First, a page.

I’ve grown so unbearably fond of Rainer Maria Rilke.
I read him first on one of those Facebook pages and then again in another corner of the internet. A kind, devoted voice.
Then, one late night, plagued by boredom, steeped in loneliness, the name came to me as through a mist.
Reading him felt much like a meeting, a physical introduction. I could picture him with his back bent over some sturdy desk, carefully writing these long letters under candlelight to Kappus, the young poet, his face burdened by the worries of poverty… yet ever still believing, holding onto the beauty of this life.
“If your daily life seems poor, do not blame it; blame yourself, tell yourself that you are not poet enough to call forth its riches; for to the creator there is no poverty and no poor indifferent place. And even if you were in some prison the walls of which let none of the sounds of the world come to your senses—would you not then still have your childhood, that precious, kingly possession, that treasure-house of memories?”
Some books provide distractions. Others, fulfillment for what we cannot experience for ourselves. Many inform and broaden horizons. But some books, some rare books are friends. I have precious few of those: Le Petit Prince, Le Grand Meaulnes, Love in the Time of Cholera, The Prophet…and I cherish them to the point of pretending they do not exist in front of others. They are mine, in that strange way. Nobody else can love them in the precise manner that I do; others could not possibly have experienced what I have, they could never love them the way they should be: as sacred maps to the soul and what lies beyond it…
“Things are not all so comprehensible and expressible as one would mostly have us believe; most events are inexpressible, taking place in a realm which no word has ever entered, and more inexpressible than all else are works of art, mysterious existences, the life of which, while ours passes away, endures.”
It should be impossible to feel this way, as though you know someone you’ve never met. How can you connect with someone like this, across the chasm of years? Someone who would never know I would one day exist.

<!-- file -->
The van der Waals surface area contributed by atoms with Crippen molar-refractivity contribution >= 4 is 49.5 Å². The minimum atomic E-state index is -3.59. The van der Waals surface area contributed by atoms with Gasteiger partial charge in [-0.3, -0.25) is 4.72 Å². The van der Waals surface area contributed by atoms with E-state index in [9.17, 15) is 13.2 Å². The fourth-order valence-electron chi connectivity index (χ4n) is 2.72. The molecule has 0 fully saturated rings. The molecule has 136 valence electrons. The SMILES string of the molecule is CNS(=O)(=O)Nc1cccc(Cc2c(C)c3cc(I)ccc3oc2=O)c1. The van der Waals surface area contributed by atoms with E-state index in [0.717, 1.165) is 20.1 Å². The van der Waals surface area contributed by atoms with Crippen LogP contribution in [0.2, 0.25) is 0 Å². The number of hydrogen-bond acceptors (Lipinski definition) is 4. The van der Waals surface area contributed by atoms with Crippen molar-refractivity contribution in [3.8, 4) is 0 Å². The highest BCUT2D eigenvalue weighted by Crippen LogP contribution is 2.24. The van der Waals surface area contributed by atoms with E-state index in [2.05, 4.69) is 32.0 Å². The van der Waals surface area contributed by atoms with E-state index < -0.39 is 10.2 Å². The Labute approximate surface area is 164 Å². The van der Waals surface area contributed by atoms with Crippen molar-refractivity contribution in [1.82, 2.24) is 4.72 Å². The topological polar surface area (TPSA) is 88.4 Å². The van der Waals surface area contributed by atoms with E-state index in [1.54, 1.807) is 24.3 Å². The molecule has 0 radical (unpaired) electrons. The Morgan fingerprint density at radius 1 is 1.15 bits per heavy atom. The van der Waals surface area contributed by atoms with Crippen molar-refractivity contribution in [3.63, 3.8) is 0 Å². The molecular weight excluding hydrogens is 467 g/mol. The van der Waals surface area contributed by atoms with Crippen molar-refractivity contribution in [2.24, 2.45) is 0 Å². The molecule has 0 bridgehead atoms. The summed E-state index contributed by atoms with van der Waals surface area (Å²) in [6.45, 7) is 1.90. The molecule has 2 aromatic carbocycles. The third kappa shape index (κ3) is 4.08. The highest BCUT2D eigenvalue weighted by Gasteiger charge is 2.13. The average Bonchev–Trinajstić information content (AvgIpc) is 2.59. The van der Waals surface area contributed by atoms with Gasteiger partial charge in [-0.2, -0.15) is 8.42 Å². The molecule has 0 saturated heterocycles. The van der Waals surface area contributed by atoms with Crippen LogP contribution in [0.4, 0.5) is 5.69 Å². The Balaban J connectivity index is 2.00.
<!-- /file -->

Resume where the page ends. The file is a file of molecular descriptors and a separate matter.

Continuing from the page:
It’s home, somehow.
Home, the only feeling that matters. Not love, but home. The welcoming, the casual certainty that your place is waiting for you, as you have been waiting for it all this time. It is shelter, for a moment, for a piece of your soul.
“…for at bottom, and just in the deepest and most important things, we are unetterably alone…”
I will take all of your kind words and keep them in a book. Every acknowledgement and encouragement, every advice and well-intended remark — every word, every word, I gather close to me like a fragrant bouquet on a summer’s day. I feel it as I feel the sunlight on my skin, the warmth of a star light-years away.
All your words have left an imprint on me, similar to a pattern left behind by a pressed flower.
An imprint like a touch of sweetness. Something to say that I was there and you were there and our lives crossed in the gentlest of ways.
I imagine this is what she would have looked like.
The purified, wispy white hair of later old age peeking out from behind her headscarf, loosely arranged around her rosy face. The same kind eyes and gentleness. Except, she would have had strength even then – that brilliant liveliness and loudness, the same sense of humour that so boldly painted her personality.
It’s been 10 years, my Mother reminds me.
How could it have been? Life has grown around the wound, the hollowness that was left once she was snatched away. The pain has dwarfed in comparison to 10 years of life. But it never fully went away. It never will. Grief is the mark Love leaves behind, it is where we pour all of our feelings, our care and frustration, our anger, our despair once there is no one to receive it.
Seeing her always triggers a back and forth between tears and hope. Tears because they look too similar – it’s like seeing her, hearing her, feeling her again.
And hope, gratitude that something of her survives.